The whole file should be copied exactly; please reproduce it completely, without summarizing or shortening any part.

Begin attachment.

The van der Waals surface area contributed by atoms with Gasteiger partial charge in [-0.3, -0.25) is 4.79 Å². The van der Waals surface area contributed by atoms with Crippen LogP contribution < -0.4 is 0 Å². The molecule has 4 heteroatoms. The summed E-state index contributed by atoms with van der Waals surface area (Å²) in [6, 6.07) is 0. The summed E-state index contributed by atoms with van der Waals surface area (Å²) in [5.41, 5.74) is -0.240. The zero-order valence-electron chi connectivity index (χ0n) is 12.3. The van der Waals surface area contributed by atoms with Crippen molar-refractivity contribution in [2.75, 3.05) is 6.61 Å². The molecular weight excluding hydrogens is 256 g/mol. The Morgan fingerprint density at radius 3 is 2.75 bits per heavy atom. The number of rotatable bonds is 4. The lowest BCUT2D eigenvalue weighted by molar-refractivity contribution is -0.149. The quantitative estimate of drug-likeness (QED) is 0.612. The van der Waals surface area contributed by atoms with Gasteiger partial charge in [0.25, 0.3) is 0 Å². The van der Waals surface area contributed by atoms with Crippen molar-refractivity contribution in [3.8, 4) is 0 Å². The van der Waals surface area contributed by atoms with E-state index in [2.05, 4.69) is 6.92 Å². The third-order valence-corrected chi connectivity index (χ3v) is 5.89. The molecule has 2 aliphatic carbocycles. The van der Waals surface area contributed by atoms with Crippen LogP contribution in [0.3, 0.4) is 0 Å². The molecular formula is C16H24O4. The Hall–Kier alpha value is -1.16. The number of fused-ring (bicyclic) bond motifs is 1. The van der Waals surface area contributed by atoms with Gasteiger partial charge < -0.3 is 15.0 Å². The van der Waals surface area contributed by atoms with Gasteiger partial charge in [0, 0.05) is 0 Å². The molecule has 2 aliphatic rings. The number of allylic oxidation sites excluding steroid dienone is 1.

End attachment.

The van der Waals surface area contributed by atoms with Gasteiger partial charge in [-0.3, -0.25) is 4.79 Å². The van der Waals surface area contributed by atoms with Crippen LogP contribution < -0.4 is 0 Å². The molecule has 4 heteroatoms. The summed E-state index contributed by atoms with van der Waals surface area (Å²) in [6, 6.07) is 0. The summed E-state index contributed by atoms with van der Waals surface area (Å²) in [5.41, 5.74) is -0.240. The zero-order valence-electron chi connectivity index (χ0n) is 12.3. The van der Waals surface area contributed by atoms with Crippen molar-refractivity contribution in [2.75, 3.05) is 6.61 Å². The molecular weight excluding hydrogens is 256 g/mol. The Morgan fingerprint density at radius 3 is 2.75 bits per heavy atom. The number of rotatable bonds is 4. The lowest BCUT2D eigenvalue weighted by molar-refractivity contribution is -0.149. The quantitative estimate of drug-likeness (QED) is 0.612. The van der Waals surface area contributed by atoms with Gasteiger partial charge in [0.25, 0.3) is 0 Å². The van der Waals surface area contributed by atoms with Crippen molar-refractivity contribution in [3.8, 4) is 0 Å². The van der Waals surface area contributed by atoms with E-state index in [2.05, 4.69) is 6.92 Å². The third-order valence-corrected chi connectivity index (χ3v) is 5.89. The molecule has 2 aliphatic carbocycles. The van der Waals surface area contributed by atoms with Crippen LogP contribution in [0.3, 0.4) is 0 Å². The molecular formula is C16H24O4. The Hall–Kier alpha value is -1.16. The number of fused-ring (bicyclic) bond motifs is 1. The van der Waals surface area contributed by atoms with Gasteiger partial charge < -0.3 is 15.0 Å². The van der Waals surface area contributed by atoms with Gasteiger partial charge in [0, 0.05) is 0 Å². The molecule has 2 aliphatic rings. The number of allylic oxidation sites excluding steroid dienone is 1.